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Managing Capacity and Demand Chapter - 12

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1 Managing Capacity and Demand Chapter - 12

2 Learning Objectives Describe the strategies for matching capacity and demand for services. Recommend an overbooking strategy. Use Linear Programming to prepare a weekly workshift schedule. Prepare a work schedule for part-time employees. Use yield management.

3 Strategies for Matching Supply and Demand for Services, fig. 12.1
Partitioning demand Developing complementary services Establishing price incentives reservation systems Promoting off-peak Yield management SUPPLY Cross- training employees Increasing customer participation Sharing capacity Scheduling work shifts Creating adjustable Using part-time

4 Segmenting Demand Demand often can be grouped into:
random arrivals – ex. Weekday business travelers for airlines; walk-in patients in health clinic planned arrivals – ex. Weekend pleasure travelers for airlines; appointments for health clinic Random arrivals are not controllable, but planned arrivals are controllable Using data you can forecast for random arrivals on any given day and any given time. Subtracting these walk-in patients from daily (or hourly) physician capacity gives the number of appointment patients needed each day to smooth demand

5 Offering Price Incentives
The price incentives pushes the casual demand and helps in smoothening the demand. For example: Weekend and night rates for cell-phone plans Off-season hotel rates at resort locations Peak-load pricing by utility companies

6 Promoting off-peak demand
Do specials to attract demand during off-peak Use of resort hotels to do off-season specials, like free breakfast or tickets

7 Reservation System and Overbooking
Taking reservations pre-sells the potential service – allowing better planning. Reservation allows you to deflect additional demand to other time slots at the same facility or other facility within the same organization – example, Hotel chains Customer benefits from reservation that they do not have to wait in lines and are guaranteed service availability What if customer decides not to honor their reservation? Potential problem for the service provider Service providers have started overbooking (that is, book more than capacity) to overcome the problem of no-shows. What if all customers show-up? Train your frontline workers to handle overbooking problem graciously.

8 Strategies for Managing Capacity
Daily work-shift scheduling By scheduling work-shifts appropriately, the service capacity can be made available to meet demand We forecast demand for every hour, which is used to create hourly service staffing requirements Decide the service level you want to provide – for example, what percentage of calls should be picked within 4 rings will decide the number of operators to schedule.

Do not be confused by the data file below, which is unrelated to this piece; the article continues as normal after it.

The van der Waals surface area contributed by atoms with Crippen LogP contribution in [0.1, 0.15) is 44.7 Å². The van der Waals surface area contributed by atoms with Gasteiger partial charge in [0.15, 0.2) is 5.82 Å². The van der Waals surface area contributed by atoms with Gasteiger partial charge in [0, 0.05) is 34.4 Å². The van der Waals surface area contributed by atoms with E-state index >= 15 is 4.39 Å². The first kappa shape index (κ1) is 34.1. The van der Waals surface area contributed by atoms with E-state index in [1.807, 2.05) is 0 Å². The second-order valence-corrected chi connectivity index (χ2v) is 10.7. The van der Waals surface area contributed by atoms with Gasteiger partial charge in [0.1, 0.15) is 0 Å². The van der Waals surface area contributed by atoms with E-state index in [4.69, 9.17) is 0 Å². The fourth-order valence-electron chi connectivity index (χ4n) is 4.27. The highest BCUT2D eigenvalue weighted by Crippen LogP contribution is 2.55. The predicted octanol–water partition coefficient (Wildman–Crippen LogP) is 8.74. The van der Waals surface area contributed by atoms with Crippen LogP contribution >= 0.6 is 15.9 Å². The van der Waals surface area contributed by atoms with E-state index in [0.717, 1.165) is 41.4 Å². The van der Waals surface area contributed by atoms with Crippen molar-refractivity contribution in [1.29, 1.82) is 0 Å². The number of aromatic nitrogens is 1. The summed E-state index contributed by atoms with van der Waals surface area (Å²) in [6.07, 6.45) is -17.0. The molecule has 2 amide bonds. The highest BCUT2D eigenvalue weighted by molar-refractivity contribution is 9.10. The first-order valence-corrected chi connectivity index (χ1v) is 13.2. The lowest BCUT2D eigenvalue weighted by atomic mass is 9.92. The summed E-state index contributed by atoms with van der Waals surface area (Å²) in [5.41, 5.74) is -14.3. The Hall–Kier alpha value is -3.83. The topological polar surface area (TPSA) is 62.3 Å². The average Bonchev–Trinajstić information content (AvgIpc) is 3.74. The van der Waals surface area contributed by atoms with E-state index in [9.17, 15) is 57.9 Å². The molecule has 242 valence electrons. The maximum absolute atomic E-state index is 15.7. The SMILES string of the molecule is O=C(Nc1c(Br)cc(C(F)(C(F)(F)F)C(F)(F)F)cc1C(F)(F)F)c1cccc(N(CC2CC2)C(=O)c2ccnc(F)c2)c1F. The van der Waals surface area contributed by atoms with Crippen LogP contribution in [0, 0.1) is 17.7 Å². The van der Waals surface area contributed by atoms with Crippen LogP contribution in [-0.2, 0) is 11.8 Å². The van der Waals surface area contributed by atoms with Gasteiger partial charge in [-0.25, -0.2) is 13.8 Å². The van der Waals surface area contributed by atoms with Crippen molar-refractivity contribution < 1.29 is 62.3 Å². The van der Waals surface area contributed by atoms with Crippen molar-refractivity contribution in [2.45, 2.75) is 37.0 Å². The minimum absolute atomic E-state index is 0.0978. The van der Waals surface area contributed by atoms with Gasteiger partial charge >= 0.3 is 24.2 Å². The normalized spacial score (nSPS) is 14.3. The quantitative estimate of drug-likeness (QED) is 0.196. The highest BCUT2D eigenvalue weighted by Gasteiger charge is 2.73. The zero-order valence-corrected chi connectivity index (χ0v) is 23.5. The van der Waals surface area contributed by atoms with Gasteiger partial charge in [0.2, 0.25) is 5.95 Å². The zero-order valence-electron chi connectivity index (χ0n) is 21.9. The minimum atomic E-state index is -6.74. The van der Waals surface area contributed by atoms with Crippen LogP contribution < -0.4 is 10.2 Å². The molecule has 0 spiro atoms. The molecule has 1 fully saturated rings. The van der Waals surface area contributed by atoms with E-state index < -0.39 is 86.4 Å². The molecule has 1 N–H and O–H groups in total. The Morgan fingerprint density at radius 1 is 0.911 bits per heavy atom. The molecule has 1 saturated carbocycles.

9 Increasing Customer participation
Design service in such a way that you can involve customers in service delivery – example fast food places This allows the capacity to vary along with the demand, that is, customers not only increase demand but also increase capacity Incentive should be built in for customers to participate as a co-producer– example price break, faster check-out Problems what if the customers gets hurt No control on service quality provided by the customer, example table may not be cleaned properly after eating Contamination and spillage – in bulk stores the customer can use dirty hands or can spill

10 Creating Adjustable Capacity
By design the capacity can be made variable In Benihana restaurant, they can change the number of tables depending on the number of chefs; because a chef is assigned to a table Capacity at peak periods can be increased and at off-peak time the workers are used effectively to perform supportive tasks and have higher level of preparedness Requires cross trained employees no union problems in job classifications

11 Other Strategies Sharing capacity Cross-trained employees
Airlines cooperate in sharing same gates, ramps, baggage- handling equipment, and ground personnel Cross-trained employees Creates flexible capacity and also increases capacity, example Hy-Vee where the workers stock at off-peak time unless called by the manager to operate a register. Using part-time employees They can supplement regular employees

12 Yield Management Yield management model attempts to allocate the fixed capacity of seats on an aircraft to match the potential demand in various market segments in the most profitable manner.

13 Ideal Characteristics for Yield Management
Relatively Fixed Capacity – ex. Hotels and Airlines Ability to Segment Markets – airlines can discriminate between time-sensitive business traveler and price-sensitive customer Perishable Inventory – revenue for unsold seat is lost forever Product Sold in Advance – reservations and booking , sometimes at discount price instead of the uncertainty of selling at higher price later Fluctuating Demand – you can give price discounts in slow season to increase utilization; and increase price during high season Low Marginal Sales Cost and High Capacity Change Cost

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